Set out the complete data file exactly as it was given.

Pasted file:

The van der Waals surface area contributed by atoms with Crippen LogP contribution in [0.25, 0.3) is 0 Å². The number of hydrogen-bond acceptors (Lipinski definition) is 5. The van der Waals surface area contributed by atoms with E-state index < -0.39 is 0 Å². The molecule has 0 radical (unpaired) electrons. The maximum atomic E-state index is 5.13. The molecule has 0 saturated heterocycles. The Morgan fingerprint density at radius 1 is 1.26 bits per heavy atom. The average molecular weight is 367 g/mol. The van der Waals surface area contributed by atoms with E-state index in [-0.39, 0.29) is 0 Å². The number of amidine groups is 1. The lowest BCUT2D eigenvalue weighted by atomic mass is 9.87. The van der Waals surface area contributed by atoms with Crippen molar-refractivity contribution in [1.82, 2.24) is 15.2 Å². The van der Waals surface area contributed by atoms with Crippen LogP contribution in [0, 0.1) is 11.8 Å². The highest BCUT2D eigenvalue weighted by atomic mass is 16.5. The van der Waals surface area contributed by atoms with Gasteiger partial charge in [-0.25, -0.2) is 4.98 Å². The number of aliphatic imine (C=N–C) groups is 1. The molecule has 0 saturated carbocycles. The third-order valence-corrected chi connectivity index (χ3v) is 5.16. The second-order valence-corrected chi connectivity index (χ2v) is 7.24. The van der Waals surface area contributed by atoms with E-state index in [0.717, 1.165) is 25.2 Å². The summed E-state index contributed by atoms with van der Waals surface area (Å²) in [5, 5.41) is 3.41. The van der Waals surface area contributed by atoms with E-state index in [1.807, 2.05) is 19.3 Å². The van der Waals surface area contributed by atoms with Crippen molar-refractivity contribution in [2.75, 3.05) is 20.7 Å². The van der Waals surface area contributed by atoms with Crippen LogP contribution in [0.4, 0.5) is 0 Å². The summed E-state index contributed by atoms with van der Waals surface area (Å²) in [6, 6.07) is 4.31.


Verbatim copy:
The van der Waals surface area contributed by atoms with Crippen LogP contribution in [0.25, 0.3) is 0 Å². The number of hydrogen-bond acceptors (Lipinski definition) is 5. The van der Waals surface area contributed by atoms with E-state index < -0.39 is 0 Å². The molecule has 0 radical (unpaired) electrons. The maximum atomic E-state index is 5.13. The molecule has 0 saturated heterocycles. The Morgan fingerprint density at radius 1 is 1.26 bits per heavy atom. The average molecular weight is 367 g/mol. The van der Waals surface area contributed by atoms with E-state index in [-0.39, 0.29) is 0 Å². The number of amidine groups is 1. The lowest BCUT2D eigenvalue weighted by atomic mass is 9.87. The van der Waals surface area contributed by atoms with Crippen molar-refractivity contribution in [1.82, 2.24) is 15.2 Å². The van der Waals surface area contributed by atoms with Crippen LogP contribution in [0, 0.1) is 11.8 Å². The highest BCUT2D eigenvalue weighted by atomic mass is 16.5. The van der Waals surface area contributed by atoms with Gasteiger partial charge in [-0.25, -0.2) is 4.98 Å². The number of aliphatic imine (C=N–C) groups is 1. The molecule has 0 saturated carbocycles. The third-order valence-corrected chi connectivity index (χ3v) is 5.16. The second-order valence-corrected chi connectivity index (χ2v) is 7.24. The van der Waals surface area contributed by atoms with E-state index in [0.717, 1.165) is 25.2 Å². The summed E-state index contributed by atoms with van der Waals surface area (Å²) in [5, 5.41) is 3.41. The van der Waals surface area contributed by atoms with E-state index in [1.807, 2.05) is 19.3 Å². The van der Waals surface area contributed by atoms with Crippen molar-refractivity contribution in [2.75, 3.05) is 20.7 Å². The van der Waals surface area contributed by atoms with Crippen LogP contribution in [0.4, 0.5) is 0 Å². The summed E-state index contributed by atoms with van der Waals surface area (Å²) in [6, 6.07) is 4.31.